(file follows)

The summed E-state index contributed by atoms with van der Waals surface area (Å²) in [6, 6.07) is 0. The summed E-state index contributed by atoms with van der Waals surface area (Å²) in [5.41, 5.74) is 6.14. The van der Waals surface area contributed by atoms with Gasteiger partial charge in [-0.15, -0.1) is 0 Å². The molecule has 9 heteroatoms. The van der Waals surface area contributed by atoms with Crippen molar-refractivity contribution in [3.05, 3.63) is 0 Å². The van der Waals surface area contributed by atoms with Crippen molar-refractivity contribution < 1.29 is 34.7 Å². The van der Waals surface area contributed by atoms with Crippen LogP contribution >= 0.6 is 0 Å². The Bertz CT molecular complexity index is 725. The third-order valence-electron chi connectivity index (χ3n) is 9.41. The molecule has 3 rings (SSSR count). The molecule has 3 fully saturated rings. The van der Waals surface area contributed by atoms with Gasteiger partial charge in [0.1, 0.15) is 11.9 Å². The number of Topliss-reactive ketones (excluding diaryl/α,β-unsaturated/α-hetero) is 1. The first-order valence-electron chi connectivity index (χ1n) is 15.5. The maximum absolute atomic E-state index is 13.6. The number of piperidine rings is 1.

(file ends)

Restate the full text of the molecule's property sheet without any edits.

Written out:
The summed E-state index contributed by atoms with van der Waals surface area (Å²) in [6, 6.07) is 0. The summed E-state index contributed by atoms with van der Waals surface area (Å²) in [5.41, 5.74) is 6.14. The van der Waals surface area contributed by atoms with Gasteiger partial charge in [-0.15, -0.1) is 0 Å². The molecule has 9 heteroatoms. The van der Waals surface area contributed by atoms with Crippen molar-refractivity contribution in [3.05, 3.63) is 0 Å². The van der Waals surface area contributed by atoms with Crippen molar-refractivity contribution < 1.29 is 34.7 Å². The van der Waals surface area contributed by atoms with Crippen LogP contribution >= 0.6 is 0 Å². The Bertz CT molecular complexity index is 725. The third-order valence-electron chi connectivity index (χ3n) is 9.41. The molecule has 3 rings (SSSR count). The molecule has 3 fully saturated rings. The van der Waals surface area contributed by atoms with Gasteiger partial charge in [0.1, 0.15) is 11.9 Å². The number of Topliss-reactive ketones (excluding diaryl/α,β-unsaturated/α-hetero) is 1. The first-order valence-electron chi connectivity index (χ1n) is 15.5. The maximum absolute atomic E-state index is 13.6. The number of piperidine rings is 1.